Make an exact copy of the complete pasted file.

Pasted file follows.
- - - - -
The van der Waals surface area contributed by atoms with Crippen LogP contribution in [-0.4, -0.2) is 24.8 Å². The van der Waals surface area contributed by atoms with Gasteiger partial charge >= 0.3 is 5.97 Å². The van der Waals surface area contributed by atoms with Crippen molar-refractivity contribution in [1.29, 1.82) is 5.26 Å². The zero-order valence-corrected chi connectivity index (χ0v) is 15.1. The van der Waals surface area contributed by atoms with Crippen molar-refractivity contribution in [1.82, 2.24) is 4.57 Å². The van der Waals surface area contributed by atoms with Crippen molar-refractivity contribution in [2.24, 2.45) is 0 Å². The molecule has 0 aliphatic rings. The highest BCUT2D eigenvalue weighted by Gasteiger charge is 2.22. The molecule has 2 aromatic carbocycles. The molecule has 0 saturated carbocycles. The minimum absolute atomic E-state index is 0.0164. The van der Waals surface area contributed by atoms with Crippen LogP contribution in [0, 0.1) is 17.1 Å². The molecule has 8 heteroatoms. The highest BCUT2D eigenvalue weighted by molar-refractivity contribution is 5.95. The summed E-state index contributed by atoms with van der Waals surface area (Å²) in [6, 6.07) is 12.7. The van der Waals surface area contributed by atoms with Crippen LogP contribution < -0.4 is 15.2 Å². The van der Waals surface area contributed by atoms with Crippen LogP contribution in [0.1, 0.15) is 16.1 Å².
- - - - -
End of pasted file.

The van der Waals surface area contributed by atoms with Crippen LogP contribution in [-0.4, -0.2) is 24.8 Å². The van der Waals surface area contributed by atoms with Gasteiger partial charge >= 0.3 is 5.97 Å². The van der Waals surface area contributed by atoms with Crippen molar-refractivity contribution in [1.29, 1.82) is 5.26 Å². The zero-order valence-corrected chi connectivity index (χ0v) is 15.1. The van der Waals surface area contributed by atoms with Crippen molar-refractivity contribution in [1.82, 2.24) is 4.57 Å². The van der Waals surface area contributed by atoms with Crippen molar-refractivity contribution in [2.24, 2.45) is 0 Å². The molecule has 0 aliphatic rings. The highest BCUT2D eigenvalue weighted by Gasteiger charge is 2.22. The molecule has 2 aromatic carbocycles. The molecule has 0 saturated carbocycles. The minimum absolute atomic E-state index is 0.0164. The van der Waals surface area contributed by atoms with Crippen LogP contribution in [0, 0.1) is 17.1 Å². The molecule has 8 heteroatoms. The highest BCUT2D eigenvalue weighted by molar-refractivity contribution is 5.95. The summed E-state index contributed by atoms with van der Waals surface area (Å²) in [6, 6.07) is 12.7. The van der Waals surface area contributed by atoms with Crippen LogP contribution < -0.4 is 15.2 Å². The van der Waals surface area contributed by atoms with Crippen LogP contribution in [0.1, 0.15) is 16.1 Å².